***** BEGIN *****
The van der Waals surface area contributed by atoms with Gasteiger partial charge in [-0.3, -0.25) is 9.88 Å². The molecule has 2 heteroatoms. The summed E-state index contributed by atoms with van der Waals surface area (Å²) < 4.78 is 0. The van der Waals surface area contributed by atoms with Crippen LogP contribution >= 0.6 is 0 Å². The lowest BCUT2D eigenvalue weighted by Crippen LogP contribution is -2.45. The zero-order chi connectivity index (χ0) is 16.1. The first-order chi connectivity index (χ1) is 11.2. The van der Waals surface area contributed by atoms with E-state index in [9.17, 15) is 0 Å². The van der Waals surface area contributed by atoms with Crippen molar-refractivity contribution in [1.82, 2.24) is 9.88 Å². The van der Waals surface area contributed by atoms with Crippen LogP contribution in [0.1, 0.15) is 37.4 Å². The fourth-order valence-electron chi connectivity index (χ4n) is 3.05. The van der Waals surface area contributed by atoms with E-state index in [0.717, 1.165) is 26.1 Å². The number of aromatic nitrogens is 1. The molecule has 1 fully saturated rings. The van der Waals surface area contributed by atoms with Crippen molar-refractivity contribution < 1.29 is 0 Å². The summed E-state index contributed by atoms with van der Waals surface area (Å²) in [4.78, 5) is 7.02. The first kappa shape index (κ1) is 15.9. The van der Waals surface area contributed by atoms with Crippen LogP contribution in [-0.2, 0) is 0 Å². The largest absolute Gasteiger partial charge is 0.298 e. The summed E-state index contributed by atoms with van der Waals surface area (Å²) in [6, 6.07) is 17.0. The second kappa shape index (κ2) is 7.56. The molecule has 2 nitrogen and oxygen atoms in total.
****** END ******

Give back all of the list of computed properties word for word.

The van der Waals surface area contributed by atoms with Gasteiger partial charge in [-0.3, -0.25) is 9.88 Å². The molecule has 2 heteroatoms. The summed E-state index contributed by atoms with van der Waals surface area (Å²) < 4.78 is 0. The van der Waals surface area contributed by atoms with Crippen LogP contribution >= 0.6 is 0 Å². The lowest BCUT2D eigenvalue weighted by Crippen LogP contribution is -2.45. The zero-order chi connectivity index (χ0) is 16.1. The first-order chi connectivity index (χ1) is 11.2. The van der Waals surface area contributed by atoms with E-state index in [9.17, 15) is 0 Å². The van der Waals surface area contributed by atoms with Crippen molar-refractivity contribution in [1.82, 2.24) is 9.88 Å². The van der Waals surface area contributed by atoms with Crippen LogP contribution in [0.1, 0.15) is 37.4 Å². The fourth-order valence-electron chi connectivity index (χ4n) is 3.05. The van der Waals surface area contributed by atoms with E-state index in [0.717, 1.165) is 26.1 Å². The number of aromatic nitrogens is 1. The molecule has 1 fully saturated rings. The van der Waals surface area contributed by atoms with Crippen molar-refractivity contribution < 1.29 is 0 Å². The summed E-state index contributed by atoms with van der Waals surface area (Å²) in [4.78, 5) is 7.02. The first kappa shape index (κ1) is 15.9. The van der Waals surface area contributed by atoms with Crippen LogP contribution in [-0.2, 0) is 0 Å². The largest absolute Gasteiger partial charge is 0.298 e. The summed E-state index contributed by atoms with van der Waals surface area (Å²) in [6, 6.07) is 17.0. The second kappa shape index (κ2) is 7.56. The molecule has 2 nitrogen and oxygen atoms in total.